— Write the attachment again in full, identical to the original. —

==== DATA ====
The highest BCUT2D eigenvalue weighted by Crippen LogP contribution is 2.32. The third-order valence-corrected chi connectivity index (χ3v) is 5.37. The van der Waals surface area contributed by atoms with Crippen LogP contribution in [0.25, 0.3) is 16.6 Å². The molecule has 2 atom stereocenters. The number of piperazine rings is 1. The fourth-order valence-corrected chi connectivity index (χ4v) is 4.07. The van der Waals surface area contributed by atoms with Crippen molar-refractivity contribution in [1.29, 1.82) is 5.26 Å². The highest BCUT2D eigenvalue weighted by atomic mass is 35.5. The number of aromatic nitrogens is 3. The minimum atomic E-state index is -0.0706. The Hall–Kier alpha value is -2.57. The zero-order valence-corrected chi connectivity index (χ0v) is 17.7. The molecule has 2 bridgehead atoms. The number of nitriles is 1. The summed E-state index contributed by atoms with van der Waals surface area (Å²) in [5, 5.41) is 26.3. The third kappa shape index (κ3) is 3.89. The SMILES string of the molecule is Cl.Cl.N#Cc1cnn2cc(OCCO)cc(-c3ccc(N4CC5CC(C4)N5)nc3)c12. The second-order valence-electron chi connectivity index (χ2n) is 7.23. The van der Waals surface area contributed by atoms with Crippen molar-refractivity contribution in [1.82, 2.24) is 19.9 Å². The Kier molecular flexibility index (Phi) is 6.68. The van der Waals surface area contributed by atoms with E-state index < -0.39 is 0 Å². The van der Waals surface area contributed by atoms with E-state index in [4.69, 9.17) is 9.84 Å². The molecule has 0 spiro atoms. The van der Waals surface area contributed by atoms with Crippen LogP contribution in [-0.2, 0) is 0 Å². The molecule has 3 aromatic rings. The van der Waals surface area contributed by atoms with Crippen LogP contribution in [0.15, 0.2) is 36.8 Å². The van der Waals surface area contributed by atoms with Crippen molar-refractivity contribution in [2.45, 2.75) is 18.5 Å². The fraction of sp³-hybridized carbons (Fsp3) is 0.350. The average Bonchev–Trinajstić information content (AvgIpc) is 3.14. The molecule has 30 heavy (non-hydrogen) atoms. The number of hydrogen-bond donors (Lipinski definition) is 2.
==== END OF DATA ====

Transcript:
The highest BCUT2D eigenvalue weighted by Crippen LogP contribution is 2.32. The third-order valence-corrected chi connectivity index (χ3v) is 5.37. The van der Waals surface area contributed by atoms with Crippen LogP contribution in [0.25, 0.3) is 16.6 Å². The molecule has 2 atom stereocenters. The number of piperazine rings is 1. The fourth-order valence-corrected chi connectivity index (χ4v) is 4.07. The van der Waals surface area contributed by atoms with Crippen molar-refractivity contribution in [1.29, 1.82) is 5.26 Å². The highest BCUT2D eigenvalue weighted by atomic mass is 35.5. The number of aromatic nitrogens is 3. The minimum atomic E-state index is -0.0706. The Hall–Kier alpha value is -2.57. The zero-order valence-corrected chi connectivity index (χ0v) is 17.7. The molecule has 2 bridgehead atoms. The number of nitriles is 1. The summed E-state index contributed by atoms with van der Waals surface area (Å²) in [5, 5.41) is 26.3. The third kappa shape index (κ3) is 3.89. The SMILES string of the molecule is Cl.Cl.N#Cc1cnn2cc(OCCO)cc(-c3ccc(N4CC5CC(C4)N5)nc3)c12. The second-order valence-electron chi connectivity index (χ2n) is 7.23. The van der Waals surface area contributed by atoms with Crippen molar-refractivity contribution in [1.82, 2.24) is 19.9 Å². The Kier molecular flexibility index (Phi) is 6.68. The van der Waals surface area contributed by atoms with E-state index < -0.39 is 0 Å². The van der Waals surface area contributed by atoms with E-state index in [4.69, 9.17) is 9.84 Å². The molecule has 0 spiro atoms. The van der Waals surface area contributed by atoms with Crippen LogP contribution in [-0.2, 0) is 0 Å². The molecule has 3 aromatic rings. The van der Waals surface area contributed by atoms with Crippen LogP contribution in [0.15, 0.2) is 36.8 Å². The van der Waals surface area contributed by atoms with Crippen molar-refractivity contribution in [2.45, 2.75) is 18.5 Å². The fraction of sp³-hybridized carbons (Fsp3) is 0.350. The average Bonchev–Trinajstić information content (AvgIpc) is 3.14. The molecule has 30 heavy (non-hydrogen) atoms. The number of hydrogen-bond donors (Lipinski definition) is 2.